Re: Fwd: DOM event detection

Hi, Garrett-

Garrett Smith wrote (on 12/23/10 9:39 PM):
> On 12/22/10, Doug Schepers<>  wrote:
>>  Many people suggest a more active feature-testing approach (e.g. testing
>>  to see if an event will fire, or if a method exists), but I believe that
>>  the current draft of DOM3 Events meets your needs.  You can use the
>>  existing .hasFeature() method along with discrete event interface and
>>  event name feature strings to detect support for any event in a
>>  conforming DOM3 Events UA.
> So in a nutshell:
> var HAS_TEXTINPUT_EVENT = document.implementation
>    &&  document.implementation.hasFeature
>    &&  document.implementation.hasFeature("Events", "3.0")
>    &&  document.implementation.hasFeature("Events.textInput");
> Not very concise.

That's a bit of a reductio ad absurdum. 'hasFeature()' should be 
supported in any modern DOM implementation.  Pragmatically, you can 
simply assume the multiple levels of abstraction and make this call:

document.implementation.hasFeature("Events.textinput", "3.0");

or even (assuming 'textinput' doesn't change significantly in the next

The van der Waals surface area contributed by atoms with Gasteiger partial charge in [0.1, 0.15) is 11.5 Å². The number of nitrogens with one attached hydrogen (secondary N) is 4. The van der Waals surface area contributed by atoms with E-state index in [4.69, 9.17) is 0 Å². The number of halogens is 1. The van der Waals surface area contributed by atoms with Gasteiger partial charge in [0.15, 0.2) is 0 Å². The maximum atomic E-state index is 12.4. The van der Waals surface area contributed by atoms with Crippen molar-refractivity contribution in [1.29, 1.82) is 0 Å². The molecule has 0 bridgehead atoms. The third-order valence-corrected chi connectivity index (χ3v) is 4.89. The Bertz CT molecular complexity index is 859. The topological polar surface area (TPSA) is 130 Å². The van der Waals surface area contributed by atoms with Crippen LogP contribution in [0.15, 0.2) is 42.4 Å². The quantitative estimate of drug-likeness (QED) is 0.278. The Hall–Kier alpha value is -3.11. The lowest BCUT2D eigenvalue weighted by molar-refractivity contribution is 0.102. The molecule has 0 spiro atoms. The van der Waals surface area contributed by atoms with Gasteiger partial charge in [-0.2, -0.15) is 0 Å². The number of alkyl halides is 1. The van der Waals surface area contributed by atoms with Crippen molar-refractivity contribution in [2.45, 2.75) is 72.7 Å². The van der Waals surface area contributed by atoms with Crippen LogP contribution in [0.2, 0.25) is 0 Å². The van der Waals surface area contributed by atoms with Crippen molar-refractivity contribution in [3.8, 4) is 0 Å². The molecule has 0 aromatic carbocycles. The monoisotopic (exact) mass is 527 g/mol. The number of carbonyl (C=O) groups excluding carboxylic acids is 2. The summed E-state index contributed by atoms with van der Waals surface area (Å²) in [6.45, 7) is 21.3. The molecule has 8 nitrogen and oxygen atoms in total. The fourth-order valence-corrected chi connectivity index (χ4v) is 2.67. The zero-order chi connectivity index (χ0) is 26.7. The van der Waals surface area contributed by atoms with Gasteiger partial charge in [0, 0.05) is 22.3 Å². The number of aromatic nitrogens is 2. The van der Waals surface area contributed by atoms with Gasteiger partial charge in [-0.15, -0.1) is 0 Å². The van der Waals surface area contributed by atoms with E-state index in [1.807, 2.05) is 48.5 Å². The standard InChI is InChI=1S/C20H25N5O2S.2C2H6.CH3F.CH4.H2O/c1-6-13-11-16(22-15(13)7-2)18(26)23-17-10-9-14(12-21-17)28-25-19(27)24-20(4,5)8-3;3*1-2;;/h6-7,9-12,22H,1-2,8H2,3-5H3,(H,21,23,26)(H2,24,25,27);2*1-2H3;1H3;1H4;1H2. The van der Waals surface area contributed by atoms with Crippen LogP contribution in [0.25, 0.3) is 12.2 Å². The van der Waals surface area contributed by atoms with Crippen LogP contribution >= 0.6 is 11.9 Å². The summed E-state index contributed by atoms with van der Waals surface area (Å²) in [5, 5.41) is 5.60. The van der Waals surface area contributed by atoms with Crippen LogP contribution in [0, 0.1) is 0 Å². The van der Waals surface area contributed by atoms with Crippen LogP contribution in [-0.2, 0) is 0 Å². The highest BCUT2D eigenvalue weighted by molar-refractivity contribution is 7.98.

decade, which I think is a safe bet):

document.implementation.hasFeature("Events.textinput", "");

> Do you have a URL for the discussion that led up to that change? TIA.

No, I'm afraid I don't.  I've discussed this with a number of people 
over many years, in many groups.  If you are sufficiently curious, you 
could look back into the archives of this list (back to when 
'hasFeature()' was first defined), and in the www-svg mailing lists, 
particularly in the telcon minutes; however, scribing being the chore it 
is, I can't guarantee that it will be clear from the context when and 
where this idea developed or was refined.

> The feature, as it is written, doesn't give information for specific
> objects. It will continue to be a problem for any new event.

Any specification which defines an event should follow the mechanism 
defined in DOM3 Events for composing feature strings for the new event.

You've made your dislike of this feature detection mechanism clear, and 
I'm not claiming that it's ideal.  However, it does build upon features 
which are already implemented and well-understood, and has minimal 
implementation cost (just the addition of some feature strings which are 
compositional, so they don't even need to be stored as strings, per se). 
  I have not seen any proposals for alternate feature detection 
mechanisms that had any consensus, nor which were without faults. 
Voltaire's "the perfect is the enemy of the good" seems like a good (if 
not perfect) principle to follow here.

-Doug Schepers
W3C Team Contact, SVG, WebApps, and Web Events WGs

Received on Friday, 24 December 2010 03:38:05 UTC